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Clears your clipboard if xsel is installed on your machine.
If your xsel is dumb, you can also use
xsel --clear --clipboard
ssh from local to remote and pipe output of file to the local clipboard
Typing a word in terminal is easier than digging your phone out, opening your two-factor authentication app and typing the code in manually.
This alias copies the one-time code to your clipboard for 3 seconds (long enough to paste it into a web form), then restores whatever was on the clipboard beforehand.
This command works on Mac. Replace pbpaste/pbcopy with your distribution's versions.
Very convenient to for sending data to the clipboard for processing.
However, note that tee will affect the buffering of the output (stdout won't be update very live).
This command takes the content of a Parcellite-managed clipboard manager and add one level of indentation to it. It may be useful to indent a block of code which will enter inside another, already indented one but I use it mostly to indent code I will post in Stack Overflow questions and answers.
Copying and pasting from Office documents open in Office:mac can dirty your files with Windows CRLF and (inexplicably) Classic Mac OS LF newlines, which can break some tools. This snippet replaces them with good ol' Unix LF newlines.
Copy the current path. Use -selection clipboard to copy the string to clipboard.
Use the excellent sensiblepasswords.com to a generate random (yet easy-to-remember) password every second, and copy it to the clipboard. Useful for generating a list of passwords and pasting them into a spreadsheet.
This script uses "madebynathan"'s "cb" function (http://madebynathan.com/2011/10/04/a-nicer-way-to-use-xclip/); you could also replace "cb" with
xclip -selection c
Remove "while true; do" and "; done" to generate and copy only 1 password.
This uses ssh to transfer the contents of one Mac's clipboard to another's. This only works with plain text, sadly. Trying to transfer images will just clear out the remote machine's clipboard, and rich text will be converted to plain text. Using the "Remote Login" must be enabled on the remote machine (via System Preferences' Sharing panel) for this to work.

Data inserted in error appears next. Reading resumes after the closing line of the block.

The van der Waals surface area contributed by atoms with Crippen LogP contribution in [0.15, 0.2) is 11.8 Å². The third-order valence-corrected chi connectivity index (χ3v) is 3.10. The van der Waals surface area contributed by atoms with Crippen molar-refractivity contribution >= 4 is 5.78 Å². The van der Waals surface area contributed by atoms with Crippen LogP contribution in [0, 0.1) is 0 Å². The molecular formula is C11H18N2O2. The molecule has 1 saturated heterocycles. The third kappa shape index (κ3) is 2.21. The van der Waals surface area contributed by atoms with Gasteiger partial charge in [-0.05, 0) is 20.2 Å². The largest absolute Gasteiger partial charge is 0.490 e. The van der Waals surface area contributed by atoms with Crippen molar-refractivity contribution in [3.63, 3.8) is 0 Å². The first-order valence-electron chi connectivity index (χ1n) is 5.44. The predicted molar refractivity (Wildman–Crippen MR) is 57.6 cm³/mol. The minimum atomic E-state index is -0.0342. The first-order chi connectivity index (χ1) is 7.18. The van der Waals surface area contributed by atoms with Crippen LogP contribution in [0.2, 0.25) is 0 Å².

Translate the X selection from German to English. The tw program is available from Savannah: http://mirror.its.uidaho.edu/pub/savannah/twandgtw/
I'm posting this because the base Debian system also does not include curl.
Uses google api to translate, you can modify the language in which translate modifying the parameter "langpair=|en", the format is language input|language output.
That works in all softs, CLI or GUI... I don't want to waste time to all the time typing the same stuff . So, I have that command in my window manager shortcuts ( meta+l ). All the window managers have editable shortcuts AFAIK. If not, or you don't want to use it that way, you can easily use the xbindkeys soft.
I you're using kde4, you can run :
then open "inputs actions" and create a new shortcut.
For Gnome take a look there : http://www.cyberciti.biz/faq/howto-create-keyboard-shortcuts-in-gnome/
A more advanced one, with strings and newlines :
xvkbd -xsendevent -text "---8<-----\nToday date is: $(date +%Y%m%d)\n---8<-----"
For complicated or long paste, you can feed xvkbd with a file :
xvkbd -xsendevent -file <file>
You can simulate ^C ( control+c ) too or others combinations of keys :
xvkbd -text "\C\Ac"
There's no man page nor help ( On my Archlinux distro ), but you can see online doc there : http://homepage3.nifty.com/tsato/xvkbd/
"Copying" things to the X clipboard doesn't normally create a copy. Rather the data to be 'copied' is referenced. This means that if the application that you 'copied' stuff from is closed, that data is lost. If the application that you 'copied' from is suspended with CTRL-Z, there could be some issues if you try to paste it into something.
This command will create a copy of referenced data and have xclip be the provider of it, so you can then go ahead and close the app that contains the original information.
Caveat: I'm not sure if this is binary-safe (though i would expect it to be), and don't know what would happen if you used it to clip a 20 meg gimp image.
This technique becomes more convenient if you set it up as an action in a clipboard manager (eg klipper, parcellite). Some of these applets can take automatic action based on a variety of parameters, so you could probably just get it to always own the clipped data whenever data is clipped.
Redirects the contents of your clipboard through a pipe, to a remote machine via SSH.
shortest alternative without the speed-o-meter"xclip large.xml"
"xclip -o" to get the clipboard content, alternatively [shift key] + insert or middle button of your mouse.
In turn you can get the contents of your clipboard by typing xsel by itself with no arguments:
This command requires you to install the xsel utility which is free